Changing Planet

Voyager at the Edge: Cosmic Roadtrip Hits Milestone

After a 35 year odyssey the plucky little spacecraft Voyager 1 may be zipping through the final boundary that separates our solar system from Interstellar space – the space between the stars, according NASA.

Sailing through the outermost reaches of the solar system, mission scientists believe they have detected the telltale signs of Voyager crossing into a new region that represents the final boundary layer before officially leaving the Sun’s realm. Over the past year the intrepid probe has seen the levels of cosmic rays pouring in from the Milky Way galaxy skyrocket, while particles flowing out our solar system drop , indicating it is about to make its exit into the final frontier.

Scientists have dubbed this new region where Voyager is now traveling as the ‘magnetic highway’ because of the connection between the solar and interstellar magnetic lines and flow of charged particles in and out of the solar system.

“Although Voyager 1 still is inside the sun’s environment, we now can taste what it’s like on the outside because the particles are zipping in and out on this magnetic highway,” long-time Voyager scientist Edward Stone, based at California Institute of Technology, Pasedena, California said in a press release.

“We believe this is the last leg of our journey to interstellar space,” he added.

Launched in 1977, the twin Voyager spacecraft completed a grand tour of the outer planets back in the 80’s, swinging by all the gas giants: Jupiter, Saturn, Uranus and Neptune. Voyager 1 is currently the most distant object humankind has sent out into space having clocked about 11 billion miles (18.5 billion km), while Voyager 2 is now at the 9 billion miles (15 billion km) mark. It’s amazing to think that the weak signal from Voyager 1 takes approximately 17 hours to travel to Earth.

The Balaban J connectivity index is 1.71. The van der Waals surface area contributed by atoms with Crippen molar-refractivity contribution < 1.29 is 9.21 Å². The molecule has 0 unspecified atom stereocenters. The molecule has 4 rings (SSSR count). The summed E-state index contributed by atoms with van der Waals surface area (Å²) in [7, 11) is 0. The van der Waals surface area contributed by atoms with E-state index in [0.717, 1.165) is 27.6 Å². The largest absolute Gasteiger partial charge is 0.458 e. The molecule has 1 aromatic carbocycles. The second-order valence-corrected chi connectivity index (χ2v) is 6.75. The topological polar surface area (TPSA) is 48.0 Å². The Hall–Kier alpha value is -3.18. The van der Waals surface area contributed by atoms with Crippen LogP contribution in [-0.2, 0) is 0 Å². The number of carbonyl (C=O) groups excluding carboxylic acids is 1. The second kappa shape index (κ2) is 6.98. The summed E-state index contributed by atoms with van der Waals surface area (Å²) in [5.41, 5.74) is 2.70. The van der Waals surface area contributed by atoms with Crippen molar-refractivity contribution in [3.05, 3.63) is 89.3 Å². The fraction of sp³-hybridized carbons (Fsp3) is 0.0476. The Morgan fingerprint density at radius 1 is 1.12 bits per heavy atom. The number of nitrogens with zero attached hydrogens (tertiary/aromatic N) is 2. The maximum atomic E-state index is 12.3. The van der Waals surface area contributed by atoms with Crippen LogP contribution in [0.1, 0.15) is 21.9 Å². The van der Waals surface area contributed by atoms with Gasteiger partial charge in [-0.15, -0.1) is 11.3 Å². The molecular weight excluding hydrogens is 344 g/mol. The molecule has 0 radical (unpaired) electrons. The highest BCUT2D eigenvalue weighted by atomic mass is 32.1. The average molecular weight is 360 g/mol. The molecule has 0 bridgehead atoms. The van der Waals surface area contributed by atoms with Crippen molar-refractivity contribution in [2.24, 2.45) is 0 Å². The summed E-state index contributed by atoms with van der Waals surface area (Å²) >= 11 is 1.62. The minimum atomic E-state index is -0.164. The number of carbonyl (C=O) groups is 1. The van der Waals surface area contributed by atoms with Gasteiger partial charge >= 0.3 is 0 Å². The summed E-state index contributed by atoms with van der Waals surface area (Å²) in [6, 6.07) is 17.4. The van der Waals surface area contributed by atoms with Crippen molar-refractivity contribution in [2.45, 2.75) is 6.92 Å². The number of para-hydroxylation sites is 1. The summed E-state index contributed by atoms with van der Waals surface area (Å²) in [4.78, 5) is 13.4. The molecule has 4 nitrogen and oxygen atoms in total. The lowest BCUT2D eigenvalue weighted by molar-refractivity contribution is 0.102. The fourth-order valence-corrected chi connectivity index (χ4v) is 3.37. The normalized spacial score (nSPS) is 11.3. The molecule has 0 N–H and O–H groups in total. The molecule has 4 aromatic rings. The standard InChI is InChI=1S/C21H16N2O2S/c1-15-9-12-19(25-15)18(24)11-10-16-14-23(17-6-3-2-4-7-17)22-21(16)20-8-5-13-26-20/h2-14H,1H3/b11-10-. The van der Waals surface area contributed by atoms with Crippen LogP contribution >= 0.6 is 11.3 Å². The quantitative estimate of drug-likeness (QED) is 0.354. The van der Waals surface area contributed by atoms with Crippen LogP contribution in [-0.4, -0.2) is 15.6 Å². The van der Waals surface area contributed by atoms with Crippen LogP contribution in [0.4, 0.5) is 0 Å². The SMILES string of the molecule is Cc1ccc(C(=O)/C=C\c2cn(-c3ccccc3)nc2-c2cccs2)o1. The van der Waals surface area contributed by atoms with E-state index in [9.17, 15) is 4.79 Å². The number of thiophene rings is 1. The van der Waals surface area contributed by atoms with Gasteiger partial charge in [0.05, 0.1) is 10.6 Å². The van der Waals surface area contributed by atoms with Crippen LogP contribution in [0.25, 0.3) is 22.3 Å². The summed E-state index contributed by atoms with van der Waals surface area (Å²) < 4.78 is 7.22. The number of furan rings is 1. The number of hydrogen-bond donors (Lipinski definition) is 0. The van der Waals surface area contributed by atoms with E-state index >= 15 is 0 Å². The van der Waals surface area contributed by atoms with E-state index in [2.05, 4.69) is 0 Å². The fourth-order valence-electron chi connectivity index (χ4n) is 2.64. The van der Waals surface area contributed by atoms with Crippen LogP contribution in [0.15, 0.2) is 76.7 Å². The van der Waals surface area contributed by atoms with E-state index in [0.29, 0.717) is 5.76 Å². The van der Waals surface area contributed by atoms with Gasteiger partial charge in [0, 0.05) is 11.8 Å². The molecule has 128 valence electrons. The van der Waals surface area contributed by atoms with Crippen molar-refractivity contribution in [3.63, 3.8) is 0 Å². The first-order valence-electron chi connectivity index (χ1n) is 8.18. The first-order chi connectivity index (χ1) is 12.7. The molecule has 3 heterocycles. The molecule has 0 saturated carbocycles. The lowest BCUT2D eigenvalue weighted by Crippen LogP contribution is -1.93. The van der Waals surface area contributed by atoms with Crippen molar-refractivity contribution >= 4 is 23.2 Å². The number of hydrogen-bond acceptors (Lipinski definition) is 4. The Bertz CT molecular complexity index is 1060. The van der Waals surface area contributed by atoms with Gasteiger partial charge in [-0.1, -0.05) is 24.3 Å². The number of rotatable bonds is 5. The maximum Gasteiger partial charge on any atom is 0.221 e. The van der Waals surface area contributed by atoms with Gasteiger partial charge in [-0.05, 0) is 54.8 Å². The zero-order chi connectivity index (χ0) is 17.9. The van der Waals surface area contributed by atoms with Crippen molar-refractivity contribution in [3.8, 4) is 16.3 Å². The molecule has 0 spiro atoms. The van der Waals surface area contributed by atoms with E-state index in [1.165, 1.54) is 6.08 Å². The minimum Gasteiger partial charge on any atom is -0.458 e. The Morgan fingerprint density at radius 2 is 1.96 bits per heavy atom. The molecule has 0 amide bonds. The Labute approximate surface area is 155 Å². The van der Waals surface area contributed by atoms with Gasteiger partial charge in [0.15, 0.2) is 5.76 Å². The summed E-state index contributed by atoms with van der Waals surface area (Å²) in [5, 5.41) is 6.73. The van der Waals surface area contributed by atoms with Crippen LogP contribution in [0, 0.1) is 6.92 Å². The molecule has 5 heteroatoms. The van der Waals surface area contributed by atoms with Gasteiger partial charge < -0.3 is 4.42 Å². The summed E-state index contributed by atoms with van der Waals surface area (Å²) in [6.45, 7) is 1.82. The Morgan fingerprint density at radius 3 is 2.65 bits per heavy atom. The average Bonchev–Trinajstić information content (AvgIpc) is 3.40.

So Voyager is at last dipping its toes into the interstellar waters but hasn’t taken the plunge just yet. The team believes that it is still within the solar bubble – or heliosphere- – because the magnetic lines emanating from the Sun have not changed direction.

The big question now is exactly when it will it ‘officially’ cross the solar border and enter interstellar space. NASA scientists have been talking for months about Voyager being very close to leaving the Sun’s influence behind– but the fact is ,this is completely unexplored territory and no one knows for sure.

“Our best guess is that it’s likely just a few months up to a couple of years away,” Stone explained.

“The new region isn’t what we expected, but we’ve come to expect the unexpected from Voyager.”

The hope now is that Voyager reaches interstellar space before its power runs out- which is expected to happen around the year 2020.

Andrew Fazekas, aka The Night Sky Guy, is a science writer, broadcaster, and lecturer who loves to share his passion for the wonders of the universe through all media. He is a regular contributor to National Geographic News and is the national cosmic correspondent for Canada’s Weather Network TV channel, space columnist for CBC Radio network, and a consultant for the Canadian Space Agency. As a member of the Royal Astronomical Society of Canada, Andrew has been observing the heavens from Montreal for over a quarter century and has never met a clear night sky he didn’t like.
  • Dave From Philly

    Correction to the article: Voyager 1 is currently the furthest man-made object sent into space that’s still working.

    Pioneer 10 is currently around 16 Billion miles out

  • Dave From Philly

    Correction to the article: Voyager 1 is currently the furthest man-made object sent into space that’s still working.

    Pioneer 10 is currently around 16 Billion miles out

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